Garden ponds 'playing role' in frog disease spread
Garden ponds are playing a role in the spread of deadly frog diseases across the UK, a study suggests.
Ranaviruses can infect amphibians, reptiles and fish. In the UK, they have devastated common frog populations.
This research suggests that the introduction of infected animals from aquatic retailers into ponds or moving species between different ponds may be exacerbating the problem.
The findings are published in the Proceedings of the Royal Society B.
Dr Trent Garner, from the Zoological Society of London (ZSL), told BBC News: "The virus seems to be spreading at a rate that exceeds the ability of a frog to hop, and there seems to be human-aided dispersal of the virus."
Ranaviruses are a group of viruses found across the world and they affect different species in different ways.
In the UK, one type of ranavirus was found to be present in the South East of England in the 1980s, and it has since spread.
It can kill common frogs either by causing sores and blisters to form on the animal's skin or by causing their internal organs to bleed.
"In a certain proportion of populations, the disease persists. And when it persists, frogs decline by around 85%, and they don't seem to be recovering," said Dr Garner.
To analyse the movement of the disease in the UK, scientists looked at two decades of data recorded by a citizen science scheme called the Frog Mortality Project, which is now coordinated through Garden Wildlife Health.
Genetic records suggested that ranavirus was not always present in the UK, and had probably been introduced to the UK on two separate occasions.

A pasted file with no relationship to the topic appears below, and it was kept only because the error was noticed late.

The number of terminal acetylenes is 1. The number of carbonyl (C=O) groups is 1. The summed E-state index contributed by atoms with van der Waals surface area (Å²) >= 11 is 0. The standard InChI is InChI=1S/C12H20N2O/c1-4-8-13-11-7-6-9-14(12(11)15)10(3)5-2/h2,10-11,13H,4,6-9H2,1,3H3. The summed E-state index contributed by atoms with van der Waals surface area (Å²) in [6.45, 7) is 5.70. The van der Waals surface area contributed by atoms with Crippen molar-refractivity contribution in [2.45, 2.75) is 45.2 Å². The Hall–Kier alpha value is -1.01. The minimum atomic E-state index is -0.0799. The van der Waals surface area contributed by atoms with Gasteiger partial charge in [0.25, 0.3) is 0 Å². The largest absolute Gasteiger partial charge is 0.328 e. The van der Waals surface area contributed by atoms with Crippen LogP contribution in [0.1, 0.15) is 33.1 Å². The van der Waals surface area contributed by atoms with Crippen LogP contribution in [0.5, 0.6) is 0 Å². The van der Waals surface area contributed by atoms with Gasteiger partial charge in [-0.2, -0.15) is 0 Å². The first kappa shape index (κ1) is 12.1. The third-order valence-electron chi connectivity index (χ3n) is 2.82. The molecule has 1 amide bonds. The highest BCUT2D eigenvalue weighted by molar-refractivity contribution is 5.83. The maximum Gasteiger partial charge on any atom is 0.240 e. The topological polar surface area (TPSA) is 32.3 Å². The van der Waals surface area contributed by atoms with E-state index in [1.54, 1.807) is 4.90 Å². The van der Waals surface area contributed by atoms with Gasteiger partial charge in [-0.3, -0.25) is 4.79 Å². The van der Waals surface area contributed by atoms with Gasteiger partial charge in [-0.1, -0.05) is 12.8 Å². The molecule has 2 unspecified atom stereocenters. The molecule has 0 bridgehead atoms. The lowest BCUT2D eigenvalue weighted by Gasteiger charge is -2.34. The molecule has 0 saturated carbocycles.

The study also found that while infection is spread by the natural movement of amphibians, garden ponds could also be playing a key role.
Dr Garner said: "Potentially garden ponds can act as stepping stones for infected animals to move around and reach new sites."
He said that taking frogspawn or frogs from one pond and placing them in another could be helping to spread ranavirus.
"There are also other species that could potentially carry ranavirus - ornamental fish for example. So I do think there is a case to be made to investigate their role in infections."
Lead author Dr Stephen Price, from University College London, ZSL and Queen Mary University of London, said: "Ranavirus is one of the most serious health threats currently facing the UK's amphibian population.
"So our findings that humans seem to have helped move the virus around, facilitating its rapid spread, could be translated into some straightforward ways to manage the risk of disease outbreaks."
He added: "We certainly don't want to discourage people from adding ponds to their urban gardens - this remains one of the most positive steps we can all take to support wildlife.
"But equally we would strongly urge people to try to limit how much potentially-infectious material they're moving into and out of their gardens in the process."
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